Understanding MQTT - The Basics
What is MQTT, how does it work and why does it matter? In this post, we’ll go over this messaging protocol’s basics and some use cases for mobile apps.
What is MQTT?
In short, MQTT is a very lightweight publish/subscribe messaging protocol. What does this mean? It’s a protocol that enables the exchanging of messages between two or more parties in a network (i.e. the internet!). Messages can be anything - from binary data to simple text and data formats like JSON or Protocol Buffers.
How does MQTT work?
At a high level, MQTT is actually pretty simple. There are three main actors in play:
- Any number of publishers: they are the source of messages being published.
- Any number of subscribers: they listen for new messages from the publishers.
- One broker: the broker coordinates sending and receiving messages. There is no direct communication between subscribers and publishers, they all interact through the broker
The broker is crucial: publishers and subscribers do not know each other. Instead, the broker coordinates receiving and delivering messages according to the topic and QoS (more on that later).
If you’re a mobile or front-end developer, chances are you’ve worked with REST APIs in the past. You will be used to a specific communication flow: the client makes a request, the server processes it and answers with a response. MQTT is different. With MQTT there is no concept of client and server. Instead, there are the three actors above, and any device can play publisher or subscriber (or both!).
The flow is as simple as:
- Subscriber connects to the broker (and subscribes to a topic)
- Publisher sends a message
- Subscriber receives the message
Two concepts are important to mention if you are just learning about MQTT now:
A somewhat lousy analogy would be to compare topics to URLs. A topic is a string value used to filter messages in the broker. Publishers send each message to a specific topic, and subscribers listen to the topics that are useful for them. An example topic to track a device’s GPS coordinates could be:
Let’s not go too deep into this one for now. The important part to keep in mind: some messages are more important than others. For our GPS topic above, it may not be crucial for your application to guarantee that every single coordinate is sent and received. This is why QoS exists.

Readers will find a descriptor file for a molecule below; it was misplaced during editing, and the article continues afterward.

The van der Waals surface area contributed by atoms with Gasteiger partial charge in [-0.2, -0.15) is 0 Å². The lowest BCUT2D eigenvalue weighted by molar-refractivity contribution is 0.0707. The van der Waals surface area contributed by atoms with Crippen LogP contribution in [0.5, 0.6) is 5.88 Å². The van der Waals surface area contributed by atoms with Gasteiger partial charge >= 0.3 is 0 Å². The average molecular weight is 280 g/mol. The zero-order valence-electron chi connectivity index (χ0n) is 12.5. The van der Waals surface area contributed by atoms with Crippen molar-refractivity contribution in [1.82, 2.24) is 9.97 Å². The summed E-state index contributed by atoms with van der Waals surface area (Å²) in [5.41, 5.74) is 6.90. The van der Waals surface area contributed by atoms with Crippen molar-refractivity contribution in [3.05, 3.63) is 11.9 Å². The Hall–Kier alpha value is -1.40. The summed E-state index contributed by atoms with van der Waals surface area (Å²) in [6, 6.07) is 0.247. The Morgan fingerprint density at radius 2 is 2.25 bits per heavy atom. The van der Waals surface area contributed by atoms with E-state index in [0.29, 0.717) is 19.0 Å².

You have to define a QoS both when sending a message (i.e. how important it is that this message is send successfully) and when subscribing (i.e. how important it is that this message is received successfully). QoS is a number: 0, 1 or 2. The higher the number, the higher the guarantee, but the higher the overhead. Choose wisely.
Why does MQTT matter? What are some use cases?
Why not just use HTTP for everything, right? Have you ever had to poll a REST API endpoint constantly to keep asking for updates about something? Or push data repeatedly? HTTP has significant overhead, and was not designed for this type of interaction. You may have seen your mobile app draining a lot of battery due to too many HTTP calls, for example.
MQTT to the rescue! It has significantly less overhead when connecting, even over TLS (encrypted connection). Plus the data package is much smaller - meaning less bandwidth is used and transmission is faster overall.
In addition, MQTT is heavily optimized towards slow/unreliable connections. Quoting MQTT.org:
[MQTT is] designed for constrained devices and low-bandwidth, high-latency or unreliable networks. The design principles are to minimise network bandwidth and device resource requirements whilst also attempting to ensure reliability and some degree of assurance of delivery
Example MQTT use cases (in the mobile development world)
MQTT can be very useful in many cases. The options are limitless, but some examples are:
- High-frequency sensor communication. This can be, for example, pushing raw accelerometer or gyroscope data to a server
- Persistent connections that would be implemented as an HTTP polling mechanism - i.e. status updates
- Push style communication where a central server publishes updates or messages to devices (i.e. push notifications)
- Device-to-device communication (i.e. real-time chat)
So is MQTT the holy grail?
Great, let’s ditch HTTP and use MQTT for everything! Everyone wants fast connections and low overhead, right? Not so fast. There are some important differences - HTTP and MQTT can live in peace together:
- An MQTT message has no concept of response like you would get from an HTTP call. This means messages are one-way communication: you send them, the broker receives them and that’s it.
- There is no way for the publisher to know when or if a message was received. You can guarantee delivery using a high QoS, but you can’t ask the broker to inform the publisher when it happens. If you need this kind of confirmation, you’d probably be better with HTTP.
- HTTP has many different features out of the box: headers, data types, compression, etc. With MQTT you need to implement all those manually if needed. This is especially important for encryption, which comes almost for free with HTTPS but needs to be configured manually for MQTT.
That all sounds great! Where do I learn more about MQTT?
Now that you know how MQTT works at a high level, there are many great resources where you can learn more in-depth, including some examples. I recommend the following two series of articles:
- This guide by Steve Cope is a great resource to learn more in-depth about MQTT: http://www.steves-internet-guide.com/mqtt-basics-course/
- HiveMQ has a great series explaining (almost) everything called MQTT Essentials: https://www.hivemq.com/blog/mqtt-essentials-part-1-introducing-mqtt/